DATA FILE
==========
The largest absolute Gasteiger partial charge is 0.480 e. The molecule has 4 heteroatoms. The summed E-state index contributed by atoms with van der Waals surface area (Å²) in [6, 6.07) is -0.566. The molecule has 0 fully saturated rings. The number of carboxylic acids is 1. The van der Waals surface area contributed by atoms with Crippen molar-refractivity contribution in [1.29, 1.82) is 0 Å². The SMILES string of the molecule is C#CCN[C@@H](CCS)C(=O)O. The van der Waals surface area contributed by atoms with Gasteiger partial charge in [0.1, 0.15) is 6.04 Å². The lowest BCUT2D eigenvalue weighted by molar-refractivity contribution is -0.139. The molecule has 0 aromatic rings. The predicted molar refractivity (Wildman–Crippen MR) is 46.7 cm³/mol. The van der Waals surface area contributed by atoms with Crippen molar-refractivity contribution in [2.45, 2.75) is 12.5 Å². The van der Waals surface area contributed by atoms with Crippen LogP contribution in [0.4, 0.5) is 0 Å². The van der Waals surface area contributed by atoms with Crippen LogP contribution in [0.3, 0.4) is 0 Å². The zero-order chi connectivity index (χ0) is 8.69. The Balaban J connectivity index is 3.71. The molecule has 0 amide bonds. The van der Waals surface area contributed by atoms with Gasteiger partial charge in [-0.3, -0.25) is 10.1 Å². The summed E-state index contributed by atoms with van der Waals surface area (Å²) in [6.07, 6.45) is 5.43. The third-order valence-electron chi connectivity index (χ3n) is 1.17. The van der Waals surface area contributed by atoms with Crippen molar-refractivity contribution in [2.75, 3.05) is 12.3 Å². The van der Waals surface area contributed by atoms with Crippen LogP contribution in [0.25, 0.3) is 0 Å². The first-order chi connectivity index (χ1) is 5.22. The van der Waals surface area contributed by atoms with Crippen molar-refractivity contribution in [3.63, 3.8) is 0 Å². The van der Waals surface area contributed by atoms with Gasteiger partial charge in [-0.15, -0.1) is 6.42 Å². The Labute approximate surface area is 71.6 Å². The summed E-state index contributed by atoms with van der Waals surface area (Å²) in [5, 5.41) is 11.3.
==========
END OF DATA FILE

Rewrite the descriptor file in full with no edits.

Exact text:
The largest absolute Gasteiger partial charge is 0.480 e. The molecule has 4 heteroatoms. The summed E-state index contributed by atoms with van der Waals surface area (Å²) in [6, 6.07) is -0.566. The molecule has 0 fully saturated rings. The number of carboxylic acids is 1. The van der Waals surface area contributed by atoms with Crippen molar-refractivity contribution in [1.29, 1.82) is 0 Å². The SMILES string of the molecule is C#CCN[C@@H](CCS)C(=O)O. The van der Waals surface area contributed by atoms with Gasteiger partial charge in [0.1, 0.15) is 6.04 Å². The lowest BCUT2D eigenvalue weighted by molar-refractivity contribution is -0.139. The molecule has 0 aromatic rings. The predicted molar refractivity (Wildman–Crippen MR) is 46.7 cm³/mol. The van der Waals surface area contributed by atoms with Crippen molar-refractivity contribution in [2.45, 2.75) is 12.5 Å². The van der Waals surface area contributed by atoms with Crippen LogP contribution in [0.4, 0.5) is 0 Å². The van der Waals surface area contributed by atoms with Crippen LogP contribution in [0.3, 0.4) is 0 Å². The zero-order chi connectivity index (χ0) is 8.69. The Balaban J connectivity index is 3.71. The molecule has 0 amide bonds. The van der Waals surface area contributed by atoms with Gasteiger partial charge in [-0.3, -0.25) is 10.1 Å². The summed E-state index contributed by atoms with van der Waals surface area (Å²) in [6.07, 6.45) is 5.43. The third-order valence-electron chi connectivity index (χ3n) is 1.17. The van der Waals surface area contributed by atoms with Crippen molar-refractivity contribution in [2.75, 3.05) is 12.3 Å². The van der Waals surface area contributed by atoms with Crippen LogP contribution in [0.25, 0.3) is 0 Å². The first-order chi connectivity index (χ1) is 5.22. The van der Waals surface area contributed by atoms with Crippen molar-refractivity contribution in [3.63, 3.8) is 0 Å². The van der Waals surface area contributed by atoms with Gasteiger partial charge in [-0.15, -0.1) is 6.42 Å². The Labute approximate surface area is 71.6 Å². The summed E-state index contributed by atoms with van der Waals surface area (Å²) in [5, 5.41) is 11.3.